I was finally letting my dream die and realizing this new reality wasn't really going to make a difference to the kids. For them, life would be what life would be. This dream had been more about my needs than theirs. Maybe that's why I was so furious. It had become all about me, and I was annoyed because nobody around me seemed to need what I needed so terribly.
My selfishness now revealed, I began to weep—slowly at first, then like a levy in a hurricane. Thirty minutes later, I found myself on the floor of my bedroom earnestly petitioning God—mediating on my children’s behalf. At one point I remember taking their photos off the dresser and waving them in the air—lifting their names to the Father, in prayer. I interceded for them so passionately; I thought my neck veins would pop. When I was too exhausted to go on, I took a deep breath for closure, went to the mirror, and laughed at myself. I looked like a Botox junkie, but my junk suddenly felt a lot lighter.
Seven years later I found myself working night shift and sharing a house with a good friend, Derek. My son, Caleb, (now eleven years old) was also living with me full-time. It was like a godly version of the sitcom, Two and a Half Men. On school nights, Derek would wake up Caleb as he left for work. My son got ready for school with no adult supervision. I hated this and beat myself up for it daily. I would arrive home just as he was walking out to meet the school bus. Intoxicated with guilt, I’d kiss him goodbye and sleep until he returned. Then I’d make dinner, help Caleb with homework, watch a little television with him, tuck him into bed, and leave for work.
Thankfully Derek had an incredible servant’s heart. He was willing to forfeit any social life he might rather have, in order to stay at home all night with my son. Together with the help of our church, we provided Caleb with the male companionship he needed during this crucial time in his life. With Caleb’s mother three states away, many of the women at church doted on him. Caleb seemed to especially love that. It wasn’t the best situation, but it’s all I could offer as a single parent.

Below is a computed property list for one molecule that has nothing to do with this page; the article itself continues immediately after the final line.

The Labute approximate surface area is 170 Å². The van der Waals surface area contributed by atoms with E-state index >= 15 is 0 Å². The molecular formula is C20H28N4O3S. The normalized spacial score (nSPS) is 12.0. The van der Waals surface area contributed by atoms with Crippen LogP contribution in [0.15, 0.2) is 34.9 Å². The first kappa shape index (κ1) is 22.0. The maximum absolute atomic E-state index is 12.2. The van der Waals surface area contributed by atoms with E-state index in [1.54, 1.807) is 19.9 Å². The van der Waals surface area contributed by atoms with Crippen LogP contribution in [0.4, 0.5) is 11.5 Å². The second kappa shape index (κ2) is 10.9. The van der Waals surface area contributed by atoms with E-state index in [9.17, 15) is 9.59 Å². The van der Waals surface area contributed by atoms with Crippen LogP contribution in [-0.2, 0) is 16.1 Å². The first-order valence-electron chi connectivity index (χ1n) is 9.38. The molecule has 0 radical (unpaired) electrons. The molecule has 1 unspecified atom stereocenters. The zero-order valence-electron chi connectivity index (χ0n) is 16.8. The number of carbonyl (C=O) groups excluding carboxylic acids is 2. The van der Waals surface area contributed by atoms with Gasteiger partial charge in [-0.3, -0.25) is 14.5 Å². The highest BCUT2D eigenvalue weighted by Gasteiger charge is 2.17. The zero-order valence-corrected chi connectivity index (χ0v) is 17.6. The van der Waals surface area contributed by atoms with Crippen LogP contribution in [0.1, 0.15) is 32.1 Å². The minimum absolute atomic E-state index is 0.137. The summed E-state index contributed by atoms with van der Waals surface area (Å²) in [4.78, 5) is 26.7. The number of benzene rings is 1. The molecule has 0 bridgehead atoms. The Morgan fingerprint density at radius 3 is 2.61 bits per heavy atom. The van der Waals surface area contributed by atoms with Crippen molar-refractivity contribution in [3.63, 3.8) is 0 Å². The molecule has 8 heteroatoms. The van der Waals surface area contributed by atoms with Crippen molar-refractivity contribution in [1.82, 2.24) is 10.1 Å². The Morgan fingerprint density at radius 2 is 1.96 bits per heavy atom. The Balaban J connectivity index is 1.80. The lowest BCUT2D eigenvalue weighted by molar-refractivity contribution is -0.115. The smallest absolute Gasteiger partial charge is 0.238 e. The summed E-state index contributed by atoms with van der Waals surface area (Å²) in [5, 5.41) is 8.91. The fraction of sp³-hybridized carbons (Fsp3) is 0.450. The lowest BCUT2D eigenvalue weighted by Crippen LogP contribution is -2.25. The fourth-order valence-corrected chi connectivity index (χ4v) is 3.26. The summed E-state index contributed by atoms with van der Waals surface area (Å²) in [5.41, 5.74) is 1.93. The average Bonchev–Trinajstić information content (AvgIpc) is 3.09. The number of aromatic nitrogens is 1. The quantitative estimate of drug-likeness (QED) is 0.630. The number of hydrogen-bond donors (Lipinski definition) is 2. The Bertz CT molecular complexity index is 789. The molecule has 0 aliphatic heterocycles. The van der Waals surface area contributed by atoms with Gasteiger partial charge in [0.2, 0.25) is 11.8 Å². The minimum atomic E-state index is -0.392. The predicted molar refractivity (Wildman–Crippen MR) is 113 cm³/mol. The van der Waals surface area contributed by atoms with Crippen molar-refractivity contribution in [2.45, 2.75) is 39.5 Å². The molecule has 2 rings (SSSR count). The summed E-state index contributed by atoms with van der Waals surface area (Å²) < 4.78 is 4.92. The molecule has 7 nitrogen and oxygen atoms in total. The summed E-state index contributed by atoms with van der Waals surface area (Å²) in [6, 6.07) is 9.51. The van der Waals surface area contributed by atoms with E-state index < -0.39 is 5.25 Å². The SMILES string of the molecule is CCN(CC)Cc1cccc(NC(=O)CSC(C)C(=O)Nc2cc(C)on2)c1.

Sometimes I wondered, What am I thinking? Sure the graveyard shift offered better pay than more traditional hours, but at what cost? By working nights, was I forfeiting relationship with my boy, as well as safety and the protective care of a parent? Derek had a fantastic heart, but he was not a dad. He was a single guy with no parenting experience. Meanwhile, my overall health wasn’t responding well to this nocturnal lifestyle either. Caleb never complained, but I knew I was physically becoming less and less able to care for him like I should. I relied heavily on my small group and the singles ministry to help me raise my boy. My neediness doubled when my daughter visited.
There’s no way I can care properly for my children if I don’t first care for myself. 
So tell us, what part of you do you feel most needs improvement?

Friday, February 15, 2013

Tune Up - PART 1

Traveling by plane doesn’t seem complicated these days. However, when the flight attendant begins giving instructions about crisis procedures, you realize things are very different from earthbound travel—the drop-down mask in particular. No other form of public transportation requires oxygen in case of an emergency. Clearly, you are to take care of yourself first, before attempting to care for any children. It makes sense. How can you help anyone else if you aren’t getting oxygen to your brain? You can’t think straight or formulate sensible decisions when you’re on the verge of passing out. It’s the same with parenting alone. How often I have seen single parents attempt to care for their children when they themselves are obviously in need of some quiet time, a little community, or counseling.
It was 1995, I was thirty-two, suddenly single again, and losing weight. I wasn’t trying to find a woman. I was just forgetting to eat. There was a lot of stress in my life and some things were neglected in order to cope. I was only able to keep a few essential things in focus—my kids’ welfare, my job, and the search for basic shelter. My hygiene was cut back to a shower and brushing my teeth. I often forgot to shave or put on deodorant. I didn’t always feel the need to get dressed on the weekends either. It took all I had to juggle the basics. I ate to stay alive. A bean burrito and a cup of water at the drive-thru fueled my body. My car interior became my second apartment. Life was dismal.